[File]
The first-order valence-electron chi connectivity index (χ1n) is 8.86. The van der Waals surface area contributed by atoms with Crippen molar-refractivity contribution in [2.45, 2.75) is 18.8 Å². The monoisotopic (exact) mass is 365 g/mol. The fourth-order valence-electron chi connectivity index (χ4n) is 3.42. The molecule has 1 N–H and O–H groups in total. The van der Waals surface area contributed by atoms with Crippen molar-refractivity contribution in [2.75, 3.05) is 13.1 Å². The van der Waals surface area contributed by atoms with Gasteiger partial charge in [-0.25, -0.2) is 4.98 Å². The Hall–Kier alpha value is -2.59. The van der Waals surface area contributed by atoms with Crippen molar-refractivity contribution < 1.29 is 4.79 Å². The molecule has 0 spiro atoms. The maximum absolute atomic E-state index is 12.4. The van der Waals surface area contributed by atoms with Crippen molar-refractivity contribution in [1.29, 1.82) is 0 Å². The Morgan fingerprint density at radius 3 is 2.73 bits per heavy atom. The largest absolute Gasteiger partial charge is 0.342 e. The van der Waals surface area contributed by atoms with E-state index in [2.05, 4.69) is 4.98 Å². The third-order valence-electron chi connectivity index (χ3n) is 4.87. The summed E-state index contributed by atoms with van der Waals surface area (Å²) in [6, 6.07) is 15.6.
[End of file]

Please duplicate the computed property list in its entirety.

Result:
The first-order valence-electron chi connectivity index (χ1n) is 8.86. The van der Waals surface area contributed by atoms with Crippen molar-refractivity contribution in [2.45, 2.75) is 18.8 Å². The monoisotopic (exact) mass is 365 g/mol. The fourth-order valence-electron chi connectivity index (χ4n) is 3.42. The molecule has 1 N–H and O–H groups in total. The van der Waals surface area contributed by atoms with Crippen molar-refractivity contribution in [2.75, 3.05) is 13.1 Å². The van der Waals surface area contributed by atoms with Gasteiger partial charge in [-0.25, -0.2) is 4.98 Å². The Hall–Kier alpha value is -2.59. The van der Waals surface area contributed by atoms with Crippen molar-refractivity contribution < 1.29 is 4.79 Å². The molecule has 0 spiro atoms. The maximum absolute atomic E-state index is 12.4. The van der Waals surface area contributed by atoms with Crippen molar-refractivity contribution in [1.29, 1.82) is 0 Å². The Morgan fingerprint density at radius 3 is 2.73 bits per heavy atom. The largest absolute Gasteiger partial charge is 0.342 e. The van der Waals surface area contributed by atoms with E-state index in [2.05, 4.69) is 4.98 Å². The third-order valence-electron chi connectivity index (χ3n) is 4.87. The summed E-state index contributed by atoms with van der Waals surface area (Å²) in [6, 6.07) is 15.6.